Sports: The Great American Surrogate
MARCH 01, 1992 by DONALD SMITH
Mr. Smith, a frequent contributor to The Freeman, lives in Santa Maria, California.
There are many who trace the birth of big government to Franklin Roosevelt. While there is some merit in this, serious investigation will prove that the New Dealers were pikers when it comes to all-pervading, suffocating, nose-in-your-business big government.
The real monster was born in 1953 with the Department of Health, Education, and Welfare, now Health and Human Services. HEW turned out to be a masterpiece of unwieldy bureaucracy that would grow to more than 100,000 employees and yield the Department of Education as a spinoff, like something to do on a slow day.
We have now completed nearly four decades of really big government, and it is clear that we are no better off for it. It is interesting, though, to note the parallel course of organized sports in this period. As the federal government has expanded, we have also seen the sports explosion: domed stadiums, Monday Night Football, seven-figure salaries, huge signing bonuses, and incredible television contracts. While federal, state, and local governments have been regulating just about every aspect of everyday life, the sports industry has grown to enormous size.
In baseball we saw the first two-minion attendance figure in Milwaukee in 1954, followed by three more years in which this figure was reached. It was finally topped by the Los Angeles Dodgers, who eventually passed the three-million mark and then set a record of 3,600,000 in 1982. Major league baseball has expanded from 16 to 26 teams—soon to be 28—and only four of the pre-1953 stadiums are essentially as they were. The rest are either new or have been extensively remodeled.
Professional basketball was really born during this period, although it dates back to 1898. It was, however, a game played in high school gyms and National Guard armories until after World War II, when two leagues merged to form the NBA. The sport would soon feature the highest paid athletes in the world and present them in the Forums, Omnis, and Spectrums of today.
College football, already a force to be reckoned with, has shown phenomenal growth during this time, and more than twice the number of schools are fielding teams as in the “golden age” of Thorpe and Grange. It is playing before packed stadiums every week. The same is true in professional football, with the Super Bowl being the top television attraction of the year.
All of this has happened since the formation of HEW and its attendant big government. The parallel just cannot be ignored. Is there a connection? I think so, and the logic is that success invariably follows need. It is a simple truism that the better mousetrap is bought by people whose old traps aren’t doing the job.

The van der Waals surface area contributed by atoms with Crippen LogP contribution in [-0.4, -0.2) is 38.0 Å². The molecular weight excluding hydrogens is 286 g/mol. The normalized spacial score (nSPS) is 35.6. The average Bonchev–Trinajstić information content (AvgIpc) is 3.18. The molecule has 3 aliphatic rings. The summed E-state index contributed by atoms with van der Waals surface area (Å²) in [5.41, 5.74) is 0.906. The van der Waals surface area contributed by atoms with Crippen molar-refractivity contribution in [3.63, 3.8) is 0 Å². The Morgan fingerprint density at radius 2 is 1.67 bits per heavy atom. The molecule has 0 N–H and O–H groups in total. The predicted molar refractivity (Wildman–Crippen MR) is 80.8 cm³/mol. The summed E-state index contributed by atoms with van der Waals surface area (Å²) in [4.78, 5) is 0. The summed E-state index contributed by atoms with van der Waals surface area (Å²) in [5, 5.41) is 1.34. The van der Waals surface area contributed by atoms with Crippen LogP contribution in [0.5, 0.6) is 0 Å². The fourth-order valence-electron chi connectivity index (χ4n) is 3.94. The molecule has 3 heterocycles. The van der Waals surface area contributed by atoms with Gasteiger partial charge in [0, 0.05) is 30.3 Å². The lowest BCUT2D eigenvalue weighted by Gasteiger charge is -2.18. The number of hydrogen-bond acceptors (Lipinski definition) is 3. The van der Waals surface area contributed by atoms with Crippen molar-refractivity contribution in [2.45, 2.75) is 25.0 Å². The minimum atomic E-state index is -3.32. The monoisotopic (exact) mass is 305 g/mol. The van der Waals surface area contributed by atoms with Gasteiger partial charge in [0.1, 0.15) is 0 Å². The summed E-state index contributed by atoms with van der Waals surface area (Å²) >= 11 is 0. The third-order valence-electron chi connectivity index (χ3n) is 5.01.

With sports we see a definite need fulfilled. In another time, but well within the memory of middle-aged people, business was conducted by certain rules, unwritten but well understood. There was a system of rewards and punishments that benefited the industrious and worked to the detriment of the indolent. There was a way of doing things that was known and accepted, even by the losers. Now all this has been swept away in a big, mushy world of affirmative action, OSHA, discrimination suits, and protests for every conceivable cause. While never black and white, a onetime world of easily distinguishable dark and light grays is now a mélange of smoky middle-gray, where good isn’t really all that good and bad isn’t really bad at all, just misunderstood.
This is where sports enters the picture with something that we understand, represented by two teams competing under the same rules and resulting in a winner and a loser. It gives us back our dark and light grays. Anyone who has spent a frustrating day trying to cope with a mountain of regulations can come home, turn on the television set, and see something that is clear-cut and understandable: honest, straight-on competition.
First, he sees a team in which the coach or manager is allowed to play his best people. No one starts because he came from a broken home, nor are there any rules requiring representation by sex, race, or place of birth. This alone can be enormously satisfying after a day in the business world.
In sports we see clear and easily understood rewards and punishments. Grab a face mask and you are penalized; carry the ball over the goal line and you get a touchdown. A player can run as fast, jump as high, and throw as far as human limitations will allow, and there is no one to bring him down to the level of those who aren’t as good. People are free to excel.
We also see a true evaluation of worth. A .300 batting average says something. No one gets extra points for growing up in a tough neighborhood. Statistics are a record of performance. Twenty wins tells us that a man can pitch, and forty homers says that he has power. He is paid accordingly, and everyone understands why one player makes more than another.
The simple truth is that organized sports fills a need in the American competitive psyche that is lacking in the business world. What government has taken away, the Yankees, Bears, and Lakers have put back. We are a people who want to see good work rewarded, transgressions punished, and books balanced. We have turned to sports to find these things. It is a world that people understand and a world that people want. A touchdown is a touchdown, a home run is a home run, and a slam dunk is two points for the slammer.
Sports is our substitute, a surrogate for the world we lost when someone decided that the Department of Health, Education, and Welfare was a good idea. Athletic competition has become a replacement for the world we once knew and that many of us sorely want back.